A federal judge is scheduled to hear both sides of a copyright dispute deciding whether an East Tennessee town can have the same name as a popular song.
(WBIR-Knoxville) After hearing arguments for about an hour and a half over the battle to change Lake City to Rocky Top, a federal judge said he would issue his ruling at a later date.
All three sides in this matter had an opportunity to chime in. They included the House of Bryant, Lake City officials and the developers who are looking to bring an attraction to that Anderson County town.
The city and developers had questions as to what extent the House of Bryant had ownership of the name. They felt just because the House owned the rights to the song "Rocky Top" does not mean they have the trademark to everything else Rocky Top.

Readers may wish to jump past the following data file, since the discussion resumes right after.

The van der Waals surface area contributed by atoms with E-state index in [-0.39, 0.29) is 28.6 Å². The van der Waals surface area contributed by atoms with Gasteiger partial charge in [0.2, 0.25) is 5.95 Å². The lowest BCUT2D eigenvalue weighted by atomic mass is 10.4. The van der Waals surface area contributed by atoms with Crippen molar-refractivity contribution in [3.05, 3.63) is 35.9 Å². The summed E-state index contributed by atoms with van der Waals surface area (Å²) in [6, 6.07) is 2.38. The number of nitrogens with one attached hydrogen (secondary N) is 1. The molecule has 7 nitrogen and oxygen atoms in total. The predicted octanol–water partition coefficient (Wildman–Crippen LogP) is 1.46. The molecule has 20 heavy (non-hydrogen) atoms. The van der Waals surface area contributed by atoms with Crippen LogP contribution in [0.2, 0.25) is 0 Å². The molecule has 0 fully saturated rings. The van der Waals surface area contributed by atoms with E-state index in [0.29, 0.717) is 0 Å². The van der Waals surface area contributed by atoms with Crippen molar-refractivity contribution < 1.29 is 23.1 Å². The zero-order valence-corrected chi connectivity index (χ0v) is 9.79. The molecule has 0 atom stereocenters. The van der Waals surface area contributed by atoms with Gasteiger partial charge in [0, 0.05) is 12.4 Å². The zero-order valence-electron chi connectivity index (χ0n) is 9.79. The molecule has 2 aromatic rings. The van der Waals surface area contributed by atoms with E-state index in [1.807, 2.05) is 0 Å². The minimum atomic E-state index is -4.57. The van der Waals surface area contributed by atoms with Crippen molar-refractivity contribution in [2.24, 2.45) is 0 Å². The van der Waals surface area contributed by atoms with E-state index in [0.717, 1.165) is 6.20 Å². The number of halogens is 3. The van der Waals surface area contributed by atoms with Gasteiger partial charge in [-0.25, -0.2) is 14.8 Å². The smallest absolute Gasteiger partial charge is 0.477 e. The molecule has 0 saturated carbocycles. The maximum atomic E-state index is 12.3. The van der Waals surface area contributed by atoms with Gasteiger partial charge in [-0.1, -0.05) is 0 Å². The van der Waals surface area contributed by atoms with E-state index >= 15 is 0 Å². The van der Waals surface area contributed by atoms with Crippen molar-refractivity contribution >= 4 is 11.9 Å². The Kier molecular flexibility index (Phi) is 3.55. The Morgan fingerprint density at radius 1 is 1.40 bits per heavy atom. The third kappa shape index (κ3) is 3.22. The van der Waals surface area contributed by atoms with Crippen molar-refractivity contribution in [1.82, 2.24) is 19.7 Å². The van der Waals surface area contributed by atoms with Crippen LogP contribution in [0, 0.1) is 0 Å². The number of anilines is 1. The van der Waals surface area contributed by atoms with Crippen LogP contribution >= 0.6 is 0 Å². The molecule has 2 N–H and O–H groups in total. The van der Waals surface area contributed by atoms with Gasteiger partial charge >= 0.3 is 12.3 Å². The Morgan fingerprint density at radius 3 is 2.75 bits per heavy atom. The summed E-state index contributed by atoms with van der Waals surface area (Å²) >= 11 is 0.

In return, the House of Bryant argued that if Lake City were to get the Rocky Top name it could do irreparable damage to the brand that family created. They also questioned whether an attraction in Lake City would even be built. During the injunction hearing, the House of Bryant said they did not want their name associated with what could be "a failed endeavor."
"This is just lake city enabling someone else to infringe on our trademarks and it's a problem for us," Triggs said.
But, Anderson County Commissioner Tim Isbel said he was still hopeful some type of understanding could be worked out between the parties.
"If Lake City is able to change it's name to Rocky Top, it can still be prosperous for both of us," he said.
There's no timetable as to when Judge Thomas Varlan will hand down a decision, but the House of Bryant is hopeful it could happen in a week.
Earlier this year, the Tennessee General Assembly approved the name change. At the end of April, Governor Bill Haslam then signed that bill into law.
If Varlan gives Lake City the opportunity to change its name, the town's city council would then have the final say on whether a switch should be made.